Seafood: Asa (fried whole croaker), Veggie Kitfo (a version of the traditional dish that uses ground tuna in place of beef), Shrimp Tibs (a peppery dish created especially for the Gondar menu)
Vegetarian: Misir Wot (a spicy lentil dish we were fighting over), Kik Alich (split peas cooked in turmeric), Atikilt Wot (spiced green beans and carrots)
We all shared everything, and to our untrained palates there was plenty of heat and some really enjoyable flavors. The misir wot, yebeg alicha and the veggie kitfo were all standout dishes, though the atikilt wot and asa weren’t quite as popular at our table.
We made a tactical error when our servers came by to inquire about what we enjoyed most: we answered. In short order, we found ourselves facing another helping of each of our favorite dishes. Next time, we’ll know to keep quiet – or offer our compliments with an apology that we’re too full for seconds.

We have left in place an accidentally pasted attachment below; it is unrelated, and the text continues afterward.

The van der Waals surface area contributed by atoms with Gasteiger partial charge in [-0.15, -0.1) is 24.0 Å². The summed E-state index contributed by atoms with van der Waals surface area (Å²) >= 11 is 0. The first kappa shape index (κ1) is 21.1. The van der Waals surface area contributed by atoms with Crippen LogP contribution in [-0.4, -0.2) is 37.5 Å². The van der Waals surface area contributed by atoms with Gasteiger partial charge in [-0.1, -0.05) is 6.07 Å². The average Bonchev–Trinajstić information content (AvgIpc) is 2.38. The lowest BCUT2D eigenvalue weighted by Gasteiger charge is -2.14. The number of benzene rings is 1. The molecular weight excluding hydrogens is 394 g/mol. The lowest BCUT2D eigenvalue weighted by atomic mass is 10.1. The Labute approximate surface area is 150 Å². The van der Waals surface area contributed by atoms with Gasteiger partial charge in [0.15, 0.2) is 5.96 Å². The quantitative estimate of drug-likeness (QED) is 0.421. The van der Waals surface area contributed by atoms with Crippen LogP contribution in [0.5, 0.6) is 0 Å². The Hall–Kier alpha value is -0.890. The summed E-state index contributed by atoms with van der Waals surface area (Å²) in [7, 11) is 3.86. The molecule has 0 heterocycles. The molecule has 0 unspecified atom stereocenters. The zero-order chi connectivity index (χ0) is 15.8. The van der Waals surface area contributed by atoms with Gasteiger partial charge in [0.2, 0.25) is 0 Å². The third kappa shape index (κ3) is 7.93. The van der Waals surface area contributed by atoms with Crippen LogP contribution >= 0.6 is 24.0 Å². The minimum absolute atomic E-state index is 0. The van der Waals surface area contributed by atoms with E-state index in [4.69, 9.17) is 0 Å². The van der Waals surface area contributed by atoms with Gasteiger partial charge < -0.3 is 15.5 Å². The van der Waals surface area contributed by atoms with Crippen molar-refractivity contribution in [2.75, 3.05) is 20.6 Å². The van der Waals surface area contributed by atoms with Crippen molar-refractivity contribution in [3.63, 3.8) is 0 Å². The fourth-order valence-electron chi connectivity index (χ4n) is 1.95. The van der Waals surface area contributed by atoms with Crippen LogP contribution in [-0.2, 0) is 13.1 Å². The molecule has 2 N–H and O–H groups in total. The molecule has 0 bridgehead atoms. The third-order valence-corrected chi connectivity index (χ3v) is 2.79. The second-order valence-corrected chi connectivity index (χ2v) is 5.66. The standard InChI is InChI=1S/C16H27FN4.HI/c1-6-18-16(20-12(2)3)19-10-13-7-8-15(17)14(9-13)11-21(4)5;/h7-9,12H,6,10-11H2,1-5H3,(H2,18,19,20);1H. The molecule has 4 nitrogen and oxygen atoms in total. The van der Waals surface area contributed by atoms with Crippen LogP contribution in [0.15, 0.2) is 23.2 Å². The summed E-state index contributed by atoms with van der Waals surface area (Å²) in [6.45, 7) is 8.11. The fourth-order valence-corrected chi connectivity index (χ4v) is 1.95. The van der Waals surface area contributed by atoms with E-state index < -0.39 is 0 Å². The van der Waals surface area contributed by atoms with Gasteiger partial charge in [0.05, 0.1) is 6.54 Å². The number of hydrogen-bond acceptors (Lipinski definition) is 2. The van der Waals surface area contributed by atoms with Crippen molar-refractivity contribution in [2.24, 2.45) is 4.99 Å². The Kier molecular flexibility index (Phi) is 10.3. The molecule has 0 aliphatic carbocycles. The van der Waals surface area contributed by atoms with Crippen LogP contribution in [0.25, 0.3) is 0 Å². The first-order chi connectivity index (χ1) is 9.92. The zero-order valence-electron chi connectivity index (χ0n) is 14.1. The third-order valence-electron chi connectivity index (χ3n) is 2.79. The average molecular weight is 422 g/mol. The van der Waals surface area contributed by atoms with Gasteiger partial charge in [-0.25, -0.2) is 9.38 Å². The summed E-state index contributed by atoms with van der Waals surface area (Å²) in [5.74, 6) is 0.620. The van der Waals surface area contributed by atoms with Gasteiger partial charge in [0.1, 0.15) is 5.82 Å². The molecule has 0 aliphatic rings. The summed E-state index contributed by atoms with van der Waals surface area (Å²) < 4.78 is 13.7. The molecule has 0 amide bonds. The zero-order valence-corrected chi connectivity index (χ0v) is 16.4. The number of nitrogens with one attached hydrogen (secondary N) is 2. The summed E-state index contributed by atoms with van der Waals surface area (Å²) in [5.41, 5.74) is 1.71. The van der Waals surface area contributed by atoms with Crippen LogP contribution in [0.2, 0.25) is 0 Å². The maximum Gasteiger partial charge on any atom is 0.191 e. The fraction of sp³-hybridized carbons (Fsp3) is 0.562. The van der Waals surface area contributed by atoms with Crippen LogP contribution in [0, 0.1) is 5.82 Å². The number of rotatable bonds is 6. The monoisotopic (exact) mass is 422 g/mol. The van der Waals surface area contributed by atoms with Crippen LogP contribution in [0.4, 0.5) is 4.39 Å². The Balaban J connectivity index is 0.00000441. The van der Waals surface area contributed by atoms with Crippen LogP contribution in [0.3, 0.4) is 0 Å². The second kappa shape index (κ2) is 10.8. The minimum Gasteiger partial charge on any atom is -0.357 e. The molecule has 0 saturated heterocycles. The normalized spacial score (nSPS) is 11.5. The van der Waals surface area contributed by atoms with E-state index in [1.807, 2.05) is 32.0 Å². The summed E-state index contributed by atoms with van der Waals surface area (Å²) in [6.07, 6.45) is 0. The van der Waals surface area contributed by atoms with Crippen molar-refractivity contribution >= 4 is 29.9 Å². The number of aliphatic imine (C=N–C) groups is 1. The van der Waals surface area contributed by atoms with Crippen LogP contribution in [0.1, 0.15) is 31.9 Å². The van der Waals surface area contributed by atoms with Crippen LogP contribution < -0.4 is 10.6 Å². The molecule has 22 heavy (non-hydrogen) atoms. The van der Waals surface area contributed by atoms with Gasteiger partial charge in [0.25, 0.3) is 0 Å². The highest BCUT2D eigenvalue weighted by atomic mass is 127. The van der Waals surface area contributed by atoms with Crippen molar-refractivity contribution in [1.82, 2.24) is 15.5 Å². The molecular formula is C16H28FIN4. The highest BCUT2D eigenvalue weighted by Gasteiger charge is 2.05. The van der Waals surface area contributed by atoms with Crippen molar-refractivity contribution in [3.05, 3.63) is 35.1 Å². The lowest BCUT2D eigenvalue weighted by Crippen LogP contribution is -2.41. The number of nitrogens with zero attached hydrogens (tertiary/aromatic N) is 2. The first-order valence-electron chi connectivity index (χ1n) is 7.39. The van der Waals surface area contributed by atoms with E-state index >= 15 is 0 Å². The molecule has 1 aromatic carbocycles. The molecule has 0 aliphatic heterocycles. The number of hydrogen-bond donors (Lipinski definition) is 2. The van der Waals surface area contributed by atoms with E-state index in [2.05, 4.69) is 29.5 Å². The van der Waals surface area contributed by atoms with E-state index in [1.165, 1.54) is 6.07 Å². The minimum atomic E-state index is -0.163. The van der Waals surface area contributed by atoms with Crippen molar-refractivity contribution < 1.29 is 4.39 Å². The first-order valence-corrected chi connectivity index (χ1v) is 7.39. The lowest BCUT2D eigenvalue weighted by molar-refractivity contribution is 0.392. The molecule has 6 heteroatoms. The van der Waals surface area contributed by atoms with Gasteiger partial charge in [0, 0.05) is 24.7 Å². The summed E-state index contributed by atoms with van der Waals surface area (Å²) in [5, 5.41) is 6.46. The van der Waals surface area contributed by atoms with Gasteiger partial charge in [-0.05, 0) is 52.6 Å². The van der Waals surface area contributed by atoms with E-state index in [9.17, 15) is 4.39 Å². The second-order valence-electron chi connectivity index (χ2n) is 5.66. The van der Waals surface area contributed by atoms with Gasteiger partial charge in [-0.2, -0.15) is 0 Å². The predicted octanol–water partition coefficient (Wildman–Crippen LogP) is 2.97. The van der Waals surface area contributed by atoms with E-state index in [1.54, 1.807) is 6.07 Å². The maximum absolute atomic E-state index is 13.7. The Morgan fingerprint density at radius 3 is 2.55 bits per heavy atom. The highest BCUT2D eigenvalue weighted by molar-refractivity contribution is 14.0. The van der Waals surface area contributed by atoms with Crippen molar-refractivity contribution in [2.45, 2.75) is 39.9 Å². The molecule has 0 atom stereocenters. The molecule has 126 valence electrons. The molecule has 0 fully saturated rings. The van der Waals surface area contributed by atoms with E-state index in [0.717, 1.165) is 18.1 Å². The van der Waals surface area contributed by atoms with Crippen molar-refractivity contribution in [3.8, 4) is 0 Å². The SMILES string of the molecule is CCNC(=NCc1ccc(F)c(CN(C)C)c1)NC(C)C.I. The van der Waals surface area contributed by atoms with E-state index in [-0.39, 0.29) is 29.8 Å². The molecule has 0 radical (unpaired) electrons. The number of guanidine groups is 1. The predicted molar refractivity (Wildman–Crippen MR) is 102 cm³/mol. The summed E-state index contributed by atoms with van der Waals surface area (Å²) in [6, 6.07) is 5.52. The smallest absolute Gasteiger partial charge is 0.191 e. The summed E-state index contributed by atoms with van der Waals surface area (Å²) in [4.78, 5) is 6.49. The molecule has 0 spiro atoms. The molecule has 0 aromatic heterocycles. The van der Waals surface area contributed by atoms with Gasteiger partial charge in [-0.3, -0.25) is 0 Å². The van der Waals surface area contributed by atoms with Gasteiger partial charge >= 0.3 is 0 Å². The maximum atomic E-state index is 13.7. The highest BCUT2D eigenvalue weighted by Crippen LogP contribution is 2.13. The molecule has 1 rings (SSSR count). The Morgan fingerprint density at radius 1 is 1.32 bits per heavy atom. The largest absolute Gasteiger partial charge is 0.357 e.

The meal concluded with baklava (we didn’t think it was a traditional Ethiopian dessert, but we weren’t about to complain) and a traditional Ethiopian coffee ceremony, complete with popping corn. Ballentine guided us through the ceremony, informing us that it’s tradition for a host to serve at least three cups of coffee to his guests. At Gondar, they take you through three cups, but they offer a little flexibility on that third cup in recognition of your need to sleep at some point post-dinner – you need only sip it to receive the blessing it confers.
At a cost of $35 per person before beverage, tax and tip, the special multi-course meal is a unique way to experience the customs and cuisine of Ethiopia. The Gondar Fine Dining option is available at Almaz Tuesday through Saturday each week, and reservations are required (as are jackets for men). Seatings are between 6:30 and 7:30 each night, as the full meal from hand-washing to coffee lasts three hours or more. To make reservations, call (202) 905-2057 or email firstname.lastname@example.org.